But that isn't even why I hate you.
It's why I think you're annoying.
But this, Twilight? This is personal.
Let's take a trip back to 2005. I had an idea for a series. The Continuity. A series of young adult novels concerning vampires. Only, these vampires do this strange thing called killing people. I know, crazy right? But the series was more than just a sequence of vampire books. It, as pretentious as this might sound, has pretty much everything I've wanted to say about... well, life in it. At the core of it's, it's a twist on the whole prophecy trope. A girl finds out there's a prophecy that she's supposed to kill this evil dude, and pretty much the world depends on it. And she says, "Fuck that." She cares about the world, for sure. But why does she have to believe in fate because some pretentious pseudo-poetic prophecy thing tell her she's destined to do something? It gets into religion and it's a really humanist book and has some ideas that I was toying with then and have since become really passionate about, but... on the surface, the plot has a lot of vampires fucking shit up. And maybe even a vampire who might eventually start fucking shit up for the good guys for his or her own ends, because there's no such thing as black and white evil. There's a whole mess of grey, and I wanted to write everything from that grey.
I also wanted to make sure I wasn't stealing anyone's ideas unintentionally. So, instead of ignoring all other books in my genre, I read a lot. I watched a lot. I saw how other folks approached the vampire myth, and I tweaked my mythology to keep it fresh, new, and relevant. And different. One of the books I read during this period of time was you, Twilight. Thankfully, my vampires were actual vampires and not--as my girlfriend once texted me--"sparkle fairies", so I didn't have to worry about stealing from you. (I also got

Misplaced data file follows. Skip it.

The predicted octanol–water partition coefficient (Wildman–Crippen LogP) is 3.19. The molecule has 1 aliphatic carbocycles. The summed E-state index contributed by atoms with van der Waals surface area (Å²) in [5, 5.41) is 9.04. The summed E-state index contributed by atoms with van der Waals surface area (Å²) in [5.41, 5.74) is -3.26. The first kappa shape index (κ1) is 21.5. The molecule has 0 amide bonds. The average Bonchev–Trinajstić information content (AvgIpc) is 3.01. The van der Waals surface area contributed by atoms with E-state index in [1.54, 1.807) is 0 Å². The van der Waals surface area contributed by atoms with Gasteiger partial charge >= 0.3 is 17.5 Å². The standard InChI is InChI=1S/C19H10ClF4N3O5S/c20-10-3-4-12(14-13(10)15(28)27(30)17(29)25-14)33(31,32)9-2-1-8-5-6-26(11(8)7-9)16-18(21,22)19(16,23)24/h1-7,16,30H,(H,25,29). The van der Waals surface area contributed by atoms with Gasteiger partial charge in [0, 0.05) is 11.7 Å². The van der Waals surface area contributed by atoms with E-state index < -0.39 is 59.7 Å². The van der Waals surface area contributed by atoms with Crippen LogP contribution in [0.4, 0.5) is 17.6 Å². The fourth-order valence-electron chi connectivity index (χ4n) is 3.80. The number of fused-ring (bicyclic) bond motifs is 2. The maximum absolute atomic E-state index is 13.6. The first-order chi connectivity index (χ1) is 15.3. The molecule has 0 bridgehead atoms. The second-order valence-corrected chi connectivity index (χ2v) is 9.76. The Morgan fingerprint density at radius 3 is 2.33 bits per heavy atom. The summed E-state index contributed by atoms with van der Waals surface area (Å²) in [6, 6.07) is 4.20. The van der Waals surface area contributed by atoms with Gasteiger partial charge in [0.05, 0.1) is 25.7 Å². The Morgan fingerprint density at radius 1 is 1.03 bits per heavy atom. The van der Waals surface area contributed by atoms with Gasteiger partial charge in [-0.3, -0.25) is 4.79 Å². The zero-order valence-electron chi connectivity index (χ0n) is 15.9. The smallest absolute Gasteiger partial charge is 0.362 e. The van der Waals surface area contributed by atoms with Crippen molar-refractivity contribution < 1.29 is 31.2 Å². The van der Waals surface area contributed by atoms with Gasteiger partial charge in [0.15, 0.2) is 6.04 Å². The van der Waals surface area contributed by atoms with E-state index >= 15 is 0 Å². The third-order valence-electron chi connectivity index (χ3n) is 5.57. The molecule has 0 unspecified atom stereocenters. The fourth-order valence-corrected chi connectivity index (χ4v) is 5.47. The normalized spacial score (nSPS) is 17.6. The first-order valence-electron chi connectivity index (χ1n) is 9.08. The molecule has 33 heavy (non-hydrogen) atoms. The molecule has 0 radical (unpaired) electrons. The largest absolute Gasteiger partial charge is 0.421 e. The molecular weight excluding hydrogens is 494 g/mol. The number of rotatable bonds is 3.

reacquainted re-obsessed with Buffy the Vampire Slayer and Angel during this period of time, so for that I'm grateful).
Twilight, you became famous. You changed and essentially shat upon the two genres I was appealing to. Vampire fic and YA Lit. Now, both of these have such bad connotations to serious readers. Which sucks, considering how many awesome books come from both genres. But now? Both markets are flooded with Twilight wannabes. People with good taste in books are rightfully skeptical of both genres. Shit, I know I am. For every John Green and Barry Lyga writing YA Lit, there are twenty Stephenie Meyers. For every Buffy or Fray, there is a shitload more Twilight.
I’m ashamed that I once thought you were roller-coastery.
Vampires are in vogue, and it sucks. So fuck you very much, Twilight.
Your empire is on its way down. Why? There are folks out there skewering the shit out of you, and it's working. There are more and more people who are realizing that you're lame. How?